Health promoters are telling smokers to think about the impact their habit has on their family as an incentive to kick the habit this year.
The New Zealand World Smokefree Day message “it’s about whānau”, centres round protecting future generations by not exposing them to second-hand smoke or passing dangerous habits on to them.
Internationally, World Smokefree Day is known as World No Tobacco Day, and is celebrated annually on 31 May. The global initiative aims to raise awareness around the health burden of smoking and reducing exposure to second-hand smoke especially to children.
The day is also aimed at non-smokers to encourage and support whānau to quit smoking. The protection of children and future generations is central to the smoke free kaupapa.
Increasing tobacco tax and banning the display of cigarettes at retailers have proven successful in lowering the rates of smokers in New Zealand. Since 2010, the proportion of people smoking in New Zealand has fallen to a record low 17 percent. A total drop of 23 per cent over that period.
A number of cafes and restaurants around the country are already smoke free and hope that others will follow. The government has promised to introduce plain packaging into New Zealand and health promoters are targeting smoking in cars as the next area of focus with the goal of achieving Smokefree 2025.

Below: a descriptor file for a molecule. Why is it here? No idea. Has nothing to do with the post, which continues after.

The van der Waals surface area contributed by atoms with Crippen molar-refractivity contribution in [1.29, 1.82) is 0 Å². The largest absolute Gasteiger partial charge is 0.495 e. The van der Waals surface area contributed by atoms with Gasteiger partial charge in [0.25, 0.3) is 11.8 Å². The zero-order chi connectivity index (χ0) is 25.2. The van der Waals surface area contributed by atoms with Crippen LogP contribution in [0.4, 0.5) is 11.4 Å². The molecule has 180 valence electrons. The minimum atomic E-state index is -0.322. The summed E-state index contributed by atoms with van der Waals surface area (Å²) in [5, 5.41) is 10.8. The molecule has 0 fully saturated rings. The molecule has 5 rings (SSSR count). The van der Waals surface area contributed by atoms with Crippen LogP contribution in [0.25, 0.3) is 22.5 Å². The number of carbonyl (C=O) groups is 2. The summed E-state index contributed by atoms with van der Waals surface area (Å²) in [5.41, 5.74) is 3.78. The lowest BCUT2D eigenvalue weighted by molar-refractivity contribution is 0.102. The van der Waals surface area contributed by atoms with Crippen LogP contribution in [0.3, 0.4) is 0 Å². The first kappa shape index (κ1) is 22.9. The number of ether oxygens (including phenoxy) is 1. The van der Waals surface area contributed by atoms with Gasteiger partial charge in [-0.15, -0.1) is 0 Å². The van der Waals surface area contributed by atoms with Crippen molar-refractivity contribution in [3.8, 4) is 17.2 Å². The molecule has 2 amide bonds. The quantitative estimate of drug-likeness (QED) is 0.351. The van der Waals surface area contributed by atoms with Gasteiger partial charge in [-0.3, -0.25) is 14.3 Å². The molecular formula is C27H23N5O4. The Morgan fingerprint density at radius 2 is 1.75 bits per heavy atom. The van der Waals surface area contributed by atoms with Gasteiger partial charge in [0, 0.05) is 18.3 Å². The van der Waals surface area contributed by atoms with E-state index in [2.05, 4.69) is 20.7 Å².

Cancer Society of New Zealand’s Medical Director Chris Jackson says as the leading cause of lung cancer, smoking needs to be a major health focus.
“Smoking is the most important preventable cause of cancer. If we are going to meet the Smokefree 2025 target, we are going to have to pick up the pace of helping kiwis quit.”
In New Zealand, lung cancer accounts for 18.9 per cent of all deaths from cancer, making it the leading cause of cancer-related deaths – smoking being the leading cause of lung cancer.
Australia already has plain packaging in place and the UK introduced the law this month.
Plain packaging aims to reduce the uptake of smoking by young people.
Plain Packs information
For information or advice on quitting, contact Quitline on 0800 778 778 or www.quit.org.nz